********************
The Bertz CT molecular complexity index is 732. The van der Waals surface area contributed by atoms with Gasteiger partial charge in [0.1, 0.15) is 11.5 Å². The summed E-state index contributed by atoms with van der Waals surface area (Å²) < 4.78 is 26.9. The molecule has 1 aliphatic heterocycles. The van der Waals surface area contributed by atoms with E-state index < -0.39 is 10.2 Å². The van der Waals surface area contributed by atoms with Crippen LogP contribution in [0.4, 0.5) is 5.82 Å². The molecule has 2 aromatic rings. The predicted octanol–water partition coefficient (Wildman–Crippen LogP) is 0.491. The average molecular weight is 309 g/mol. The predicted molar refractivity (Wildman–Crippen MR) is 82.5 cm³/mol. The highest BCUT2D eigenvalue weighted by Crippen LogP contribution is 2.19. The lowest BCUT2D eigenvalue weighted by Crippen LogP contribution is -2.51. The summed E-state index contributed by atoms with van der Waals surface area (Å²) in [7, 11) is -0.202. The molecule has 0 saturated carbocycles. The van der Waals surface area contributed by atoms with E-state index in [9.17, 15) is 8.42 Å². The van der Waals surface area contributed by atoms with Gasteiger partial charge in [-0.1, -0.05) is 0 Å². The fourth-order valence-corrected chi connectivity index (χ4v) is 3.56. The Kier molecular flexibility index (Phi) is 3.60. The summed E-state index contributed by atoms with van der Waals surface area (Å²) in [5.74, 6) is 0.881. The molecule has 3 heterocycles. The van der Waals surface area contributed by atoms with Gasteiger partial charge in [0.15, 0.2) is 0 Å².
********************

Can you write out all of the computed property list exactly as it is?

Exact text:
The Bertz CT molecular complexity index is 732. The van der Waals surface area contributed by atoms with Gasteiger partial charge in [0.1, 0.15) is 11.5 Å². The summed E-state index contributed by atoms with van der Waals surface area (Å²) < 4.78 is 26.9. The molecule has 1 aliphatic heterocycles. The van der Waals surface area contributed by atoms with E-state index < -0.39 is 10.2 Å². The van der Waals surface area contributed by atoms with Crippen LogP contribution in [0.4, 0.5) is 5.82 Å². The molecule has 2 aromatic rings. The predicted octanol–water partition coefficient (Wildman–Crippen LogP) is 0.491. The average molecular weight is 309 g/mol. The predicted molar refractivity (Wildman–Crippen MR) is 82.5 cm³/mol. The highest BCUT2D eigenvalue weighted by Crippen LogP contribution is 2.19. The lowest BCUT2D eigenvalue weighted by Crippen LogP contribution is -2.51. The summed E-state index contributed by atoms with van der Waals surface area (Å²) in [7, 11) is -0.202. The molecule has 0 saturated carbocycles. The van der Waals surface area contributed by atoms with E-state index in [9.17, 15) is 8.42 Å². The van der Waals surface area contributed by atoms with Gasteiger partial charge in [-0.1, -0.05) is 0 Å². The fourth-order valence-corrected chi connectivity index (χ4v) is 3.56. The Kier molecular flexibility index (Phi) is 3.60. The summed E-state index contributed by atoms with van der Waals surface area (Å²) in [5.74, 6) is 0.881. The molecule has 3 heterocycles. The van der Waals surface area contributed by atoms with Gasteiger partial charge in [0.15, 0.2) is 0 Å².